It’s hard not to wonder if this is it.
Plenty of fans in the US might not even realize it’s happening.
On June 15, 2019, IBF cruiserweight titlist Yuniel Dorticos (24-1, 22 KO) and former WBC titlist Mairis Briedis (26-1, 19 KO) proved their second chances a charm, clearing the semifinals of the World Boxing Super Series and setting the stage for an excellent showdown after falling short in the round of four in the first WBSS tournament.
On September 26, 2020, the showdown will finally arrive.
Struck by delays even before COVID, the lack of movement in their class this year leaves us as we were in the wake of the original WBSS finalists Oleksandr Usyk and Murat Gassiev moving to heavyweight. These are the top two men in the world in the class that isn’t quite heavyweight.
We hope for a hell of a show (DAZN, 3 PM EST).
The question that has to be asked: is this the last gasp of the WBSS format?
Promoter Kalle Saureland has been quoted in the run up to Saturday’s long delayed cruiserweight final as having an eye on more, suggesting a heavyweight tournament next year just outside the current title picture and potential showdown between champion Tyson Fury and unified belt holder Anthony Joshua.
Still, it remains hard not to wonder if this is it.
The delays, reports of funding struggles, and inability to cement a foothold in the US market to go with plenty of international exposure has been an issue through what have been five compelling tournaments in total. On a Saturday when boxing provides fans with major action at Jr. welterweight and a six-bout pay-per-view featuring the Charlo twins, the WBSS returns to fill out one of the most exciting days the sweet science has provided in some time.
Fittingly happening during the college football season, a time often fun for the marathon way it can conquer eyeballs from early afternoon to the wee hours of Sunday, quality boxing will be available from ESPN+, DAZN, and Showtime PPV for the better part of twelve hours or more.
What’s not to like?
But when the smoke clears, when we have a new clear leader at cruiserweight, we can take stock of what works and doesn’t work about boxing’s attempts at tournaments. Fantasy matchmakers often wonder how much healthier the sport would be in elimination formats. The two WBSS attempts, first with tournaments at cruiserweight and super middleweight, and then again at cruiserweight with bantamweight and Jr. welterweight, suggest plenty of positives.
The most important thing the WBSS experience has highlighted is tournaments are only as good as their field. Both cruiserweight tournaments will end, barring a draw this weekend, with a new champion crowned by both the Transnational Boxing Rankings Board and Ring Magazine recognizing the winner as a new lineal king. Both had six of the TBRB top ten at 200 lbs. from jump in eight man formats, lending legitimacy to the fields.
Jr. welterweight and bantamweight both had five of the top ten.
Like the Super Six Super middleweight in the 00s, a tournament doesn’t have to have the top eight in a single weight class to basically act as an eliminator by the end. Even the WBSS at super middleweight, missing the most big pieces of the class, ended with a new Ring Magazine titlist (all five tournaments share that in common). Fights with results create movement and the perception of elevation.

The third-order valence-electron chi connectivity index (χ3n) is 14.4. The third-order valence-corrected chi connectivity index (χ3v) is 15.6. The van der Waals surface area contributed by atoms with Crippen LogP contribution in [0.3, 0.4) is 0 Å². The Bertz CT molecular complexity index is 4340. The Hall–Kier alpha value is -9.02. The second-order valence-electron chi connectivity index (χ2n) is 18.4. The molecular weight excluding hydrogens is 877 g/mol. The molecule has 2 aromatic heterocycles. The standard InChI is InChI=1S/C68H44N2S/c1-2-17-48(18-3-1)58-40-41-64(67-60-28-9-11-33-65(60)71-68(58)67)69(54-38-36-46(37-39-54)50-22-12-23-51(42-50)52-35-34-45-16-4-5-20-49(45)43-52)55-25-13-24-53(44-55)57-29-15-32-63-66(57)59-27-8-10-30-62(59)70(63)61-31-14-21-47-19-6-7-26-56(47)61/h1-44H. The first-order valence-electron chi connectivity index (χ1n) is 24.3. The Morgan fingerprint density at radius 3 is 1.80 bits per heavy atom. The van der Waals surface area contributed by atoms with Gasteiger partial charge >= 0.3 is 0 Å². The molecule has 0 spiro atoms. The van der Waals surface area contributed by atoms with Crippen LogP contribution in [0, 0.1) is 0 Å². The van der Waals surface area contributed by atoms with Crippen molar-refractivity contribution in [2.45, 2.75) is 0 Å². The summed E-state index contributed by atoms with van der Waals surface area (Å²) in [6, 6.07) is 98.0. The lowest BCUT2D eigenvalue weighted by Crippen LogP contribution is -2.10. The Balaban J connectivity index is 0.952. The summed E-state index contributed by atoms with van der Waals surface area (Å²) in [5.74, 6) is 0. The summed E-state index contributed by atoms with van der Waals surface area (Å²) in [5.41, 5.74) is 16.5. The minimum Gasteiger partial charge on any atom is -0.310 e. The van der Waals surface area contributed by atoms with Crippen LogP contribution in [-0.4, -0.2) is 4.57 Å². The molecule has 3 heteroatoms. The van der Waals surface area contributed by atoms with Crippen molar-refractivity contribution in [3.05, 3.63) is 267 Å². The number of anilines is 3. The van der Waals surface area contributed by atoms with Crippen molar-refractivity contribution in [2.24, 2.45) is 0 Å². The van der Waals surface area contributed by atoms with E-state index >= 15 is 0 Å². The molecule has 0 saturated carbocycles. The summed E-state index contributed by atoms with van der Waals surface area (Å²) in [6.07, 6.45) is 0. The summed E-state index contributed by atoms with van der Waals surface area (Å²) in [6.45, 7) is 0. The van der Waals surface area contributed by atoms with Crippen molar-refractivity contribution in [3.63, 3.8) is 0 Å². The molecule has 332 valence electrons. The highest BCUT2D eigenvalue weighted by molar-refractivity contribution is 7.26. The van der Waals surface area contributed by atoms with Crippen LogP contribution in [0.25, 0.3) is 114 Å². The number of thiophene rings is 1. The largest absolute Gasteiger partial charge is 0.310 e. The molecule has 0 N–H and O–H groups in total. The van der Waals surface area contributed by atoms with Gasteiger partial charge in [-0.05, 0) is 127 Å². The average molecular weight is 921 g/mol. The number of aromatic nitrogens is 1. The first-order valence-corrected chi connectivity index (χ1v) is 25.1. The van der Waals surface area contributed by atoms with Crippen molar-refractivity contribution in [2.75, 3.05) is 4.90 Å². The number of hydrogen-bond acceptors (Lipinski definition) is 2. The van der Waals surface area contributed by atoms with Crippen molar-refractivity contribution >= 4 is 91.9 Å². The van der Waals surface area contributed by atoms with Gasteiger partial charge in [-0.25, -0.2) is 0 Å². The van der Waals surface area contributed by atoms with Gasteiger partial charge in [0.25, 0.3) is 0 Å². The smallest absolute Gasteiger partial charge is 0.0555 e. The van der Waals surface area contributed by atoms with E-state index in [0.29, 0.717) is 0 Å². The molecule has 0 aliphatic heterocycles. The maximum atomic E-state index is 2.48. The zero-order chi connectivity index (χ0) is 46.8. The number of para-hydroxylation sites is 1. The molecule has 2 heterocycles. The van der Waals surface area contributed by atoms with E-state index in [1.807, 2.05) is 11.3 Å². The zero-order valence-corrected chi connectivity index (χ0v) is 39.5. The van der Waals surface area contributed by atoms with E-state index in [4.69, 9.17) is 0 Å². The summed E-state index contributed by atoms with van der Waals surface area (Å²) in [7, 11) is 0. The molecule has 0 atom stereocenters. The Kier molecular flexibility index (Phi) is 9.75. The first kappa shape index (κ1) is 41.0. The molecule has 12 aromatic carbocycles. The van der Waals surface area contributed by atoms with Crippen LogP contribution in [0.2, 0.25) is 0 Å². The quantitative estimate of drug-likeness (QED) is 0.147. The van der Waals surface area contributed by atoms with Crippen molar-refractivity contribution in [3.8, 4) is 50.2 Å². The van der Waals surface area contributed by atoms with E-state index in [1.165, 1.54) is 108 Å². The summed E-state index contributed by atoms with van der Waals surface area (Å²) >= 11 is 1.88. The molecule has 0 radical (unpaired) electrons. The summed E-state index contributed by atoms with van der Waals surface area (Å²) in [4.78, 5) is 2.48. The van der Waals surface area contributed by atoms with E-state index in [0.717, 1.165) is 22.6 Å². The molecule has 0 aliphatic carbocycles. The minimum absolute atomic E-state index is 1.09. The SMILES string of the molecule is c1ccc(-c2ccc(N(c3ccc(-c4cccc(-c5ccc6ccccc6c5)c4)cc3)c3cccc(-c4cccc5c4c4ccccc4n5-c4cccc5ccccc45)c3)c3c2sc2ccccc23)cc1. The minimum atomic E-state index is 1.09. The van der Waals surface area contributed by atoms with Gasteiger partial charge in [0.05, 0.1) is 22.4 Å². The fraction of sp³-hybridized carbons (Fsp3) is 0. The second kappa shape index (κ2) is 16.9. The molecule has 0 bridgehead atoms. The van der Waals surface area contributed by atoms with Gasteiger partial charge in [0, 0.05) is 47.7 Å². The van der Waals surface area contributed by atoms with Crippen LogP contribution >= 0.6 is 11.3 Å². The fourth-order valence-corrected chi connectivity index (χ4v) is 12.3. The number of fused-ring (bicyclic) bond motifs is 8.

When they don’t settle matters at the top beyond dispute, they can provide the next best thing if players outside the field get business done too. Jr. welterweight Jose Ramirez unified two titles in parallel to the WBSS. If Josh Taylor wins this Saturday, we may be on the verge of a four belt showdown.
The negatives come in the form of holding pieces together. The Super Six ultimately featured eight fighters officially and Sakio Bika unofficially. Both the super middleweight and bantamweight WBSS tournaments lost a player before the semi-finals, costing the latter tournament a chance at a three-belt unification. That it ended with a popular choice for 2019 Fight of the Year, Naoya Inoue-Nonito Donaire, was fine salve for the wound.
The Jr. welterweight and both cruiserweight tournaments went off without losing a competitor. The first cruiserweight field is among the most successful in-ring tournaments of all time.
It’s interesting to compare the WBSS to what’s going on at Jr. middleweight. Hours after Briedis-Dorticos, Jr. middleweight will produce a three-belt leader of the class from Jermell Charlo-Jeison Rosario. Without a strict tournament, Jr. middleweight has produced a satisfying round robin for the fans that sort of ends up in the same place.
The lesson is when fights get made, it leads to more fights and ultimately gets the pack whittled down a marquee match.
Whether the WBSS continues or not, boxing in the ring is at its best when it finds a way to use competition to feed more competition, steadily raising the stakes along the way. Fans get to enjoy the reward for their investment in the journey this weekend.
Cliff Rold is the Managing Editor of BoxingScene, a founding member of the Transnational Boxing Rankings Board, a member of the International Boxing Research Organization, and a member of the Boxing Writers Association of America. He can be reached at firstname.lastname@example.org